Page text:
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Miami-Dade Prosecutor Latest to Halt Pursuit of Minor Cannabis Charges

Miami-Dade Prosecutor Won’t Pursue Minor Pot Charges
PHOTO Mike McBey

Legal

Miami-Dade Prosecutor Latest to Halt Pursuit of Minor Cannabis Charges

The decision was prompted in this instance by the dilemma vexing law enforcement nationwide: the inability to distinguish between THC and legal CBD in confiscated samples.

The Miami-Dade State Attorney’s office will no longer prosecute minor cannabis cases — a significant policy shift spurred by Florida’s newly enacted hemp law. 

While prosecutors in places like New York and Baltimore are now declining to pursue such cases in recognition of the social and racial injustices of cannabis prohibition, in Miami-Dade County the motivating factor is an unanticipated dilemma created by the U.S. Farm Bill, which last year legalized industrial hemp and hemp-derived CBD. 

States are now passing bills to bring their own laws into conformity with the new federal policy, and Florida did so on July 1.

But, in a reality that has authorities consternated in conservative states like Texas, law enforcement often lacks the technical ability to distinguish between newly legal CBD and still illegal THC in confiscated samples of herbaceous cannabis. So, at least until this problem is resolved, Miami-Dade has essentially instated a de facto decriminalization where small quantities are concerned. And, as the Miami Herald wryly puts it, for amounts large enough for felony charges, “police will now be required to get lab tests to confirm that marijuana is, well, actually marijuana.”

Sativa Semantics & the Law

The decision was announced Aug. 8 in a memo sent to Miami and Dade County law enforcement agencies. “Because hemp and cannabis both come from the same plant, they look, smell and feel the same,” State Attorney Katherine Fernandez Rundle wrote. “There is no way to visually or microscopically distinguish hemp from marijuana.”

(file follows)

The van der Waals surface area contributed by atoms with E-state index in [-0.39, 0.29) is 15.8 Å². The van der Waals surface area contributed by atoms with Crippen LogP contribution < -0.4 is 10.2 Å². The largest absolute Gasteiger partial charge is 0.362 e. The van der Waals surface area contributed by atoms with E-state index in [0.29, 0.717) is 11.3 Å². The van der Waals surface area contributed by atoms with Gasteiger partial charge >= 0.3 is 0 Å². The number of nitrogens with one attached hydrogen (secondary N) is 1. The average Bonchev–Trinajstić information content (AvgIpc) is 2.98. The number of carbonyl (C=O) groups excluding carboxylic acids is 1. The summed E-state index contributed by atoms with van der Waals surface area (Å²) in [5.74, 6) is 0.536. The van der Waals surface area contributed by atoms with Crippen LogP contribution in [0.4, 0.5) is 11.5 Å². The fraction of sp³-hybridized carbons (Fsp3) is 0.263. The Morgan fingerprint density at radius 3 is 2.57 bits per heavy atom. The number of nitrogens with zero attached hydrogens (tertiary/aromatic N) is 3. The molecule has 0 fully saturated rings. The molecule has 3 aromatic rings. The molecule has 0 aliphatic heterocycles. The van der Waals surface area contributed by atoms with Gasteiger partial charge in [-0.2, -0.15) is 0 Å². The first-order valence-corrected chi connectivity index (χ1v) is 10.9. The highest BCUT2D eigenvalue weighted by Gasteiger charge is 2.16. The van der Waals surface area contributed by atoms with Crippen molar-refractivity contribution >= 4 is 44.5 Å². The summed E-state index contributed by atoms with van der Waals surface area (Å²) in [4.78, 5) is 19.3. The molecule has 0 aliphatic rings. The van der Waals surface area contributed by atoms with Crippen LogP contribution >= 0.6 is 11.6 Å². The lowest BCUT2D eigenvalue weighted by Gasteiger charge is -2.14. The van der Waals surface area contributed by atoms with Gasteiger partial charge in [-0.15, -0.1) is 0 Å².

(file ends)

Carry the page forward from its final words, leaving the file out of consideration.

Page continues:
It’s really a matter of semantics. While hemp and marijuana are distinct categories (a question of THC content, which part of the plant is used and for what purposes), they are both cannabis sativa.

This semantical confusion is seen nationwide, and exacerbates an already confused legal situation.

Adding more confusion still, some media accounts have failed to distinguish between the de facto decriminalization by failure to prosecute and the de jure decriminalization of changing the law to actually remove criminal penalties. For instance, in a report on this dilemma, Green Entrepreneur uses the misleading headline “Florida and Texas Decriminalize Marijuana Possession.” Neither state has passed any decrim bill, and in both cases the suspension of prosecutions is happening at the local level, not statewide.

Miami-Dade is not alone, however. Tallahassee’s State Attorney Jack Campbell has also announced that prosecution for cannabis possession is on hold, at least until protocols are in place for distinguishing between legal and illegal varieties.

Cultural Normalization

With the prosecutions suspended, meanwhile, signs are fast mounting of a cultural consciousness shift in local perceptions of cannabis. In a significant leap for the plant’s normalization, Miami Dade College has announced new classes on cannabis science and cultivation, along with a certificate program to prepare students for careers in the medical marijuana industry. 

For now at least, students will learn about cultivation and extraction mostly from a “theoretical standpoint,” Mark Meade, chair of the school’s Biology, Health & Wellness Department, told the Miami New Times. That is, there won’t be hands-on instruction in cultivation techniques. But classes to be offered include biology of cannabis, chemistry of cannabis, and Florida cannabis policy and regulation. A certificate program, cannabis industry science specialist, is planned, to be developed over the next academic year. 

“Our main goal, the way we look at it, is we simply want to be the epicenter for cannabis education, not only in Florida but nationwide,” said Efrain Venezuela, the associate dean of faculty.

And the Miami Beach Convention Center last week hosted the USA CBD Expo, with some 700 brands represented.

However, the Miami Herald, in its coverage of the CBD confab, also noted a cautionary development. Just as the trade show opened, the federal Food and Drug Administration sent a warning to Curaleaf, one of the country’s top medical marijuana companies and operator of 25 dispensaries in Florida. The FDA scolded Curaleaf for illegally selling unapproved products that made “unsubstantiated claims to treat cancer, Alzheimer’s disease, opioid withdrawal, pain and pet anxiety.”

This is also a somewhat confused statement, however; whatever unfounded clams are being made about cancer or Alzheimer’s,  the analgesic properties of cannabis are well established.

The industry is still waiting on the FDA to issue regulations for food and drug products that contain hemp-derived CBD.

TELL US, do you think cannabis testing confusion will lead to more official decriminalization?

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